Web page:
The Kinks in baroque-psych mode also inform Alfred Bell, a brisk stroll through a burnt-out schoolteacher’s drab day. The question is, should we be feeling sorry for this poor sap, or the kids who get stuck in his class?

With its gloriously acidic lead guitar, the album’s catchiest and hardest-rocking number is She’s the One, a portrait of a girl who gets what she deserves since she nothing’s ever good enough for her. The album closes with the wryly titled TV Remixxx, a goofy psychedelic mashup of themes from the title track. If you wish that Bowie was still alive and making great records, get this one.

Edward Rogers Brings His Epic, Witheringly Relevant Britrock Masterpiece to Murray Hill

Quietly and methodically, Birmingham-born, New York-based songwriter/crooner Edward Rogers has established himself as a major force in retro Britrock tunesmithing. Over his four previosu albums, he’s earned comparisons to Roy Wood, Jeff Lynne, Bowie, Kevin Ayers (whose work he saluted with his previous album, Kaye) and – this isn’t an overstatement – Ray Davies. Rogers’ latest album, Glass Marbles – streaming at Spotify –  is a bitter, doomed, epic nineteen-track masterpiece: it’s his Sandinista, or Blonde on Blonde, or Here Come the Miracles. He and his brilliant band -whose core includes James Mastro on lead guitar, Don Piper on rhythm, Konrad Meissner on drums and Sal Maida on bass – to a killer twinbill with Marty Willson-Piper – the Richard Thompson of the twelve-string guitar – at the Cutting Room on June 21 at 7 PM. Advance tix are $20.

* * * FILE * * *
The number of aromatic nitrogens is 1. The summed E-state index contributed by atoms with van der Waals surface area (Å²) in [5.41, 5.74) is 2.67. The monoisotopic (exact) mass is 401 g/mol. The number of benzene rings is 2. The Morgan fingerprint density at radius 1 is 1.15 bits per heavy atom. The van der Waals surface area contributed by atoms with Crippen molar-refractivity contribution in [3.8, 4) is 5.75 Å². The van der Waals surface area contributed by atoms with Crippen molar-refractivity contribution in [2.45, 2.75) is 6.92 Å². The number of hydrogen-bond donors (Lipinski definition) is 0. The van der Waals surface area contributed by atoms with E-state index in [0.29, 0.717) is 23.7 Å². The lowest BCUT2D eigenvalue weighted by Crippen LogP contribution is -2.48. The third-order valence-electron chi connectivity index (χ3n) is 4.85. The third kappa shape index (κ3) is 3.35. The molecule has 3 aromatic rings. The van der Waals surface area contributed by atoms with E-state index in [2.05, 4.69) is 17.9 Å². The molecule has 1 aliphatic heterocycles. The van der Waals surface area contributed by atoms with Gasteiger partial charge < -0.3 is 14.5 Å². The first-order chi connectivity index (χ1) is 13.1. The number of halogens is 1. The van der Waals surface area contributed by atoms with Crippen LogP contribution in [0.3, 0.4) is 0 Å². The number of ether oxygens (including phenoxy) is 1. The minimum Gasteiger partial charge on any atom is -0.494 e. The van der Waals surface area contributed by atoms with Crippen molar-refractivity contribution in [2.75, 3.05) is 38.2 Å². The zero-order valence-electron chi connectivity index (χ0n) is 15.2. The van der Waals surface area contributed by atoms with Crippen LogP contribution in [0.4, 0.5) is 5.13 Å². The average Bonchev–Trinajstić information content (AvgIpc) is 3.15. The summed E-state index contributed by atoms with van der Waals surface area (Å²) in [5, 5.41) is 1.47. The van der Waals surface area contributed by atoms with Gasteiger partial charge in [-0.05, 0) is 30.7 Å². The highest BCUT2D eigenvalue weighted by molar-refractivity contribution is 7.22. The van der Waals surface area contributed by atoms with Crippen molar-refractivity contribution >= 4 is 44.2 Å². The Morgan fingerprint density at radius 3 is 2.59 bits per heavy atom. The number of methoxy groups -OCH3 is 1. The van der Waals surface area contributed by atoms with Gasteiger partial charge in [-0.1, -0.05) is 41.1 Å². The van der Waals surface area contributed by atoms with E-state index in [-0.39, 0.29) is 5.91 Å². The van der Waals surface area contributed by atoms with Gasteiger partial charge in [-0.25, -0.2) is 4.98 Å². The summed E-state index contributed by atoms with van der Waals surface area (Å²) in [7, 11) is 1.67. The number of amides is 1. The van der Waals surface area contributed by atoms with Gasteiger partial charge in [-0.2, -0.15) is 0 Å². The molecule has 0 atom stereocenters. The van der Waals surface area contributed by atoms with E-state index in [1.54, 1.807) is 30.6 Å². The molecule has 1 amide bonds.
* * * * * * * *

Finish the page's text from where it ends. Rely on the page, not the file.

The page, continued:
Rogers has an acute political awareness, whether casting a cold eye on how gentrification has devastated his beloved East Village, or here. The catchy World of Mystery opens the album, bringing to mind the Byrds version of Dylan’s My Back Pages. It’s an upbeat tune but it’s far from a happy song, the eyes of a clairvoyant “Now resigned and forced to be blind…the art of seeing is now dead, no more futures, no more futures can be read.”

Rogers revisits that theme on the toweringly crescendoing Denmark Street Forgotten, building out of spare, uneasily lingering guitars over mutedly ominous tom-tom syncopation:

You say it’s history
Please hear my plea
Not another robbers’ block for you and me

Welcome to My Monday Morning paints a vivid, grey-sky folk-rock portrait of working-class drudgery – and then picks up with a bounce as the weekend approaches. The Letter has an echoey, surreal blend of early 70s Bowie and vaudevillian Sergeant Pepper pop. The understatedly savage Jumbo Sale is one of those echoey, atmospherically psychedelic mood pieces Rogers is so adept at.

The entire band, especially the rhythm section, do a spot-on Stones impersonation throughout Bright Star, which could be a long-lost outtake from, say, the Black and Blue sessions. My Lady Blue – a droll Harry Chapin reference? – builds a pensive Hunkiy Dory Bowie-esque feel, just guitars and vocals, looking back bittersweetly on a late-night barroom hookup that predictably ended pretty much where it started. The glarmock/psychedelic stomp Olde House on the Hill is another bitter reminiscence: “The garden’s been replaced by thorns from hell,” Rogers rails.

The band goes back to pensively purposeful folk-rock for Broken Wishes on Display, then returns with a vengeance to withering social commentary with Blckpool Nights, a hauntingly vivid minor-key portrait of seedy resort-town dissolution and anomie. He and the band absolutely slayed with this last year at Rough Trade and did the same at Hifi Bar a couple of weeks ago.

Rogers evokes the Byrds again, both lyrically and jangle-wise, in I’m Your Everyday Man, a guardedly hopeful populist anthem with some nimble neo-baroque keyboard work. The band goes further down the psychedelic rabbit hole toward Indian exotica with Fade Away, its enveloping sonics contrasting with Rogers’ starkly straightforward tale of class disciminiation. Likewise, the easygoing baroque-rock sway of Seconds Into Minutes masks a bitter account of time gloat forever.